Layering rugs may sound strongly not recommended. Surprisingly though, this interior design technique allows one to blend in different décor and colors while adding newfound depth in a room.

Think of how beautiful some premium rugs are, with the colors and textures. Just like one has palettes of colors that mix, the same truths exist with textures.

Like with any home décor or interior design approach though, there is a right and wrong way to layer rugs. Simply stacking them like you would sheets of paper is not effective layering. Here’s everything you need to know about layering rugs and how to use these juxtapositions within the context of your décor.

Why Do Layering Rugs Work?

Rugs are personality-driven. They can be vintage and antique or abstract and minimalist. By layering rugs, you create a unique look that’s similar to how you might pair a shirt and pants or a jacket and hat.

Perhaps a key reason why layering rugs is such a popular interior design trend in 2021 is homeowners can repurpose older rugs or smaller rugs that don’t fit to a larger interior to create something entirely new. Admittedly, there is something casual and playful about seeing a rug layered on top of another rug. It’s effortless home décor.

There are many ways to layer premium linen rugs and other types, including having them comparatively side-by-side or arranged in slightly off-kilter shapes. 

Most rug layering only uses two rugs or three at most. That said, in the right context, they can completely cover the floor as a mosaic or collage. For this to work, each rug should be similar in size.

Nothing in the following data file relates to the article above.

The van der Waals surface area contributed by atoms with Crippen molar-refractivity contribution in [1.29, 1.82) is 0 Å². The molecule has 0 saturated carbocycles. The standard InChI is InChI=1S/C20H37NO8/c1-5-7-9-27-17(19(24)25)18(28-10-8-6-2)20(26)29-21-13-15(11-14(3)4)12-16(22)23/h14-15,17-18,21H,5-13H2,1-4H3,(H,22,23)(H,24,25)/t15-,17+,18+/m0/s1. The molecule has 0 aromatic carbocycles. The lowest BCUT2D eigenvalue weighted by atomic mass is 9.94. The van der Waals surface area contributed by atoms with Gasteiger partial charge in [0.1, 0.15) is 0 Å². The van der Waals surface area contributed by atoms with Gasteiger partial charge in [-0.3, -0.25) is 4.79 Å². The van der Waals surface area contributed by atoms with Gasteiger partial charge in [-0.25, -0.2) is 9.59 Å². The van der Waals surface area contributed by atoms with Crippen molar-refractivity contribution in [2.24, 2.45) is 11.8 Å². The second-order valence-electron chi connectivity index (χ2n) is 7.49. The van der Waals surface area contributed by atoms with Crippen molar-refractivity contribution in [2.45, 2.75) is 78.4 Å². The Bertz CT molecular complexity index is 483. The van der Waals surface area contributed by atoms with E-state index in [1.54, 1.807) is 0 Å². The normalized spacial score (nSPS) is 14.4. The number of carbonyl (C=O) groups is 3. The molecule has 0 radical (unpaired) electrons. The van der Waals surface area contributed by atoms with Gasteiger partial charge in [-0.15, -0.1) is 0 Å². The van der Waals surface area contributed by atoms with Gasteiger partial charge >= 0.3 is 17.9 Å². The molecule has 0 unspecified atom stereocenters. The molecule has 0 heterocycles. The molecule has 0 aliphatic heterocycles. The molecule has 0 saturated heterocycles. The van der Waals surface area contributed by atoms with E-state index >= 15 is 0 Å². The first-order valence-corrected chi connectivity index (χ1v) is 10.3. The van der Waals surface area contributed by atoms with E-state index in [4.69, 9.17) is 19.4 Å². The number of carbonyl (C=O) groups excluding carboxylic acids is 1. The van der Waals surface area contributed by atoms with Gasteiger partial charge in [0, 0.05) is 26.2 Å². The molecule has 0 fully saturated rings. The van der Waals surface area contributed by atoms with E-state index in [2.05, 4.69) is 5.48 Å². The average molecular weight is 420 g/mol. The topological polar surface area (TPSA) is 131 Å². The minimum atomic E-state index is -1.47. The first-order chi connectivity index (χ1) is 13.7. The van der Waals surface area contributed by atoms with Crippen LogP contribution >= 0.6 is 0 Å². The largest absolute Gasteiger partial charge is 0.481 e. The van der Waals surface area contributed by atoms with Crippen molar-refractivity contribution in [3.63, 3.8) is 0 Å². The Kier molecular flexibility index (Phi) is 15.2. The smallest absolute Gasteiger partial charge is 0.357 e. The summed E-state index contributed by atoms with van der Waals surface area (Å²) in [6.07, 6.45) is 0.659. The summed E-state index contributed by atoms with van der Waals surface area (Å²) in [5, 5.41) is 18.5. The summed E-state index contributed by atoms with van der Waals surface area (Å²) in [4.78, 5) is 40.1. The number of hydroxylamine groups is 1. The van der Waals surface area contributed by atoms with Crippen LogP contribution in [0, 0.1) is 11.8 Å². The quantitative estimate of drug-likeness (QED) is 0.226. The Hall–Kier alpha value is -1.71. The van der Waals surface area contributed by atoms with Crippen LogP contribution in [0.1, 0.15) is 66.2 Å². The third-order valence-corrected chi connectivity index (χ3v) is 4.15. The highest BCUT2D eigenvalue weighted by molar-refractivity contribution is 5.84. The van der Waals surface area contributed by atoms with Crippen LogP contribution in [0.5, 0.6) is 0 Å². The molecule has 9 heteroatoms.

As with any décor choice, you don’t want it to appear like an unkempt mess. Be sure to have some sense of order to everything, whether you are styling two rugs as a pair or four, five, and more. 

What Are The Rules Of Layering Rugs?

There are no real rules to follow with layering rugs. So long as it fits visually, you can do almost anything.

Some encourage to use the same material, i.e. mixing linen with linen, wool with wool, etc. That said, this isn’t a rule per se. You just want something tying two rugs together. You don’t want it to feel random. This similarity can be in the material, the texture, or the color.

You also want to avoid any tripping hazards. Be sure to layer with this in mind. If it feels uneven anywhere, especially if it’s in a place you know is getting a lot of foot traffic, remove everything and start again.

The use of rugs is often to assign a focus to a specific area, such as dividing up a large master bedroom into an area for sleep, an area with a desk for work or studying, an area with a dresser or wardrobe for getting dressed, etc. In this context, a woven wool rug layered on top of an expansive area rug is perfect. 

Layering really opens the door to all sorts of interesting interior design, from using a mix of small rugs to fill an area to adding rugs to larger areas to imply movement or guide a guest towards where you want them to be. This eliminates a lot of the awkwardness of an oddly shaped, improperly sized, or ill-fitting rug. By having multiples and layering, you can correct any flaw!

Shop high-quality, woven premium linen and wool rugs at and let us know how layering rugs is working for your room.
Andrew Lu